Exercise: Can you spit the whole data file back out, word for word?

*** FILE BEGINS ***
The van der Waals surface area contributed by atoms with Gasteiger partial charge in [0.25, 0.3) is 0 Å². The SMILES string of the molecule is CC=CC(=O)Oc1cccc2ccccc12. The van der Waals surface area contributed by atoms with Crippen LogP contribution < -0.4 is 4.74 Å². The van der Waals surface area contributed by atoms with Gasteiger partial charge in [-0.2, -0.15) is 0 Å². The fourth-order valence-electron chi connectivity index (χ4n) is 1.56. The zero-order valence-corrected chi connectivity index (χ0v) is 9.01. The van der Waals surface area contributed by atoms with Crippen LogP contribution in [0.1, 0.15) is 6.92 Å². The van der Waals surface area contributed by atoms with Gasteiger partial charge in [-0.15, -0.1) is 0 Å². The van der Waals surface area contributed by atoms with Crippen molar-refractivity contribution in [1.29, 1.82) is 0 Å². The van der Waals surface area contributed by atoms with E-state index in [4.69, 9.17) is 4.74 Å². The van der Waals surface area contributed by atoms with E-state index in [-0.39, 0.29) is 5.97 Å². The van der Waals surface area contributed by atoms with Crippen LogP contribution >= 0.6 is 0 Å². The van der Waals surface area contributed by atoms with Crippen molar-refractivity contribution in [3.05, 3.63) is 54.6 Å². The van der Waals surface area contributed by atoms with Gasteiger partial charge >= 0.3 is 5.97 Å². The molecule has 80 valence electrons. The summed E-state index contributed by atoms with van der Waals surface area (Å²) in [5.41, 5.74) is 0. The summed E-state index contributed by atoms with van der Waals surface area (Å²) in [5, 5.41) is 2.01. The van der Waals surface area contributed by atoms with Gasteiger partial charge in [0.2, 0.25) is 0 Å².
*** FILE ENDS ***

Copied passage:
The van der Waals surface area contributed by atoms with Gasteiger partial charge in [0.25, 0.3) is 0 Å². The SMILES string of the molecule is CC=CC(=O)Oc1cccc2ccccc12. The van der Waals surface area contributed by atoms with Crippen LogP contribution < -0.4 is 4.74 Å². The van der Waals surface area contributed by atoms with Gasteiger partial charge in [-0.2, -0.15) is 0 Å². The fourth-order valence-electron chi connectivity index (χ4n) is 1.56. The zero-order valence-corrected chi connectivity index (χ0v) is 9.01. The van der Waals surface area contributed by atoms with Crippen LogP contribution in [0.1, 0.15) is 6.92 Å². The van der Waals surface area contributed by atoms with Gasteiger partial charge in [-0.15, -0.1) is 0 Å². The van der Waals surface area contributed by atoms with Crippen molar-refractivity contribution in [1.29, 1.82) is 0 Å². The van der Waals surface area contributed by atoms with E-state index in [4.69, 9.17) is 4.74 Å². The van der Waals surface area contributed by atoms with E-state index in [-0.39, 0.29) is 5.97 Å². The van der Waals surface area contributed by atoms with Crippen LogP contribution >= 0.6 is 0 Å². The van der Waals surface area contributed by atoms with Crippen molar-refractivity contribution in [3.05, 3.63) is 54.6 Å². The van der Waals surface area contributed by atoms with Gasteiger partial charge >= 0.3 is 5.97 Å². The molecule has 80 valence electrons. The summed E-state index contributed by atoms with van der Waals surface area (Å²) in [5.41, 5.74) is 0. The summed E-state index contributed by atoms with van der Waals surface area (Å²) in [5, 5.41) is 2.01. The van der Waals surface area contributed by atoms with Gasteiger partial charge in [0.2, 0.25) is 0 Å².